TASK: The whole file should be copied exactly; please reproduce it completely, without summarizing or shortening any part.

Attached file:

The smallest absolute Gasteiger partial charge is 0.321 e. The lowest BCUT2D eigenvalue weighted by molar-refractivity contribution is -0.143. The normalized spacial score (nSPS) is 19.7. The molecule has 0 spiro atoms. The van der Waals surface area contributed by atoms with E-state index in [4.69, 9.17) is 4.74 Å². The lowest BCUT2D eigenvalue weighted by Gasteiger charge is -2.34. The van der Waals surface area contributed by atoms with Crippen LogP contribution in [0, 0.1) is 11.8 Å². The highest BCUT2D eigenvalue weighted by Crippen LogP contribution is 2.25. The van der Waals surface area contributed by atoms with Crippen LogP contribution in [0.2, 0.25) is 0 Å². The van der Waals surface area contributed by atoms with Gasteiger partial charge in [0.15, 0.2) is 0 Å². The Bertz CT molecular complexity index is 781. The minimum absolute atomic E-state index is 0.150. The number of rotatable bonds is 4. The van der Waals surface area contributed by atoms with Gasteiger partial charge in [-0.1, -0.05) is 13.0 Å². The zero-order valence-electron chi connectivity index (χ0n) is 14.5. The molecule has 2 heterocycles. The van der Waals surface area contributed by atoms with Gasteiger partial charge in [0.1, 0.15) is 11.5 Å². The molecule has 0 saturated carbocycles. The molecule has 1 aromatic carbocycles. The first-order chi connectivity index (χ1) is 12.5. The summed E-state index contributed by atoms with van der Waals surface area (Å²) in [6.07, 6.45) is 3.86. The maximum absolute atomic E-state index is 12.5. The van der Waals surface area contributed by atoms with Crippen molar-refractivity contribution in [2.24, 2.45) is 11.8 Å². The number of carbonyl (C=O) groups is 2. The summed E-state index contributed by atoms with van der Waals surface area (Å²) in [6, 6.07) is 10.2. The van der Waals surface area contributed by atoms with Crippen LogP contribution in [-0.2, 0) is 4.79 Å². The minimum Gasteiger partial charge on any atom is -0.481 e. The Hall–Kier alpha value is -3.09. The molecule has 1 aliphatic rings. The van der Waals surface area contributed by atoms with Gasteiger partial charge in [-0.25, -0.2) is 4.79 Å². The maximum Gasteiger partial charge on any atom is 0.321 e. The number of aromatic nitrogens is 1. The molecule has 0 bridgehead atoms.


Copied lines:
The smallest absolute Gasteiger partial charge is 0.321 e. The lowest BCUT2D eigenvalue weighted by molar-refractivity contribution is -0.143. The normalized spacial score (nSPS) is 19.7. The molecule has 0 spiro atoms. The van der Waals surface area contributed by atoms with E-state index in [4.69, 9.17) is 4.74 Å². The lowest BCUT2D eigenvalue weighted by Gasteiger charge is -2.34. The van der Waals surface area contributed by atoms with Crippen LogP contribution in [0, 0.1) is 11.8 Å². The highest BCUT2D eigenvalue weighted by Crippen LogP contribution is 2.25. The van der Waals surface area contributed by atoms with Crippen LogP contribution in [0.2, 0.25) is 0 Å². The van der Waals surface area contributed by atoms with Gasteiger partial charge in [0.15, 0.2) is 0 Å². The Bertz CT molecular complexity index is 781. The minimum absolute atomic E-state index is 0.150. The number of rotatable bonds is 4. The van der Waals surface area contributed by atoms with Gasteiger partial charge in [-0.1, -0.05) is 13.0 Å². The zero-order valence-electron chi connectivity index (χ0n) is 14.5. The molecule has 2 heterocycles. The van der Waals surface area contributed by atoms with Gasteiger partial charge in [0.1, 0.15) is 11.5 Å². The molecule has 0 saturated carbocycles. The molecule has 1 aromatic carbocycles. The first-order chi connectivity index (χ1) is 12.5. The summed E-state index contributed by atoms with van der Waals surface area (Å²) in [6.07, 6.45) is 3.86. The maximum absolute atomic E-state index is 12.5. The van der Waals surface area contributed by atoms with Crippen molar-refractivity contribution in [2.24, 2.45) is 11.8 Å². The number of carbonyl (C=O) groups is 2. The summed E-state index contributed by atoms with van der Waals surface area (Å²) in [6, 6.07) is 10.2. The van der Waals surface area contributed by atoms with Crippen LogP contribution in [-0.2, 0) is 4.79 Å². The minimum Gasteiger partial charge on any atom is -0.481 e. The Hall–Kier alpha value is -3.09. The molecule has 1 aliphatic rings. The van der Waals surface area contributed by atoms with Gasteiger partial charge in [-0.25, -0.2) is 4.79 Å². The maximum Gasteiger partial charge on any atom is 0.321 e. The number of aromatic nitrogens is 1. The molecule has 0 bridgehead atoms.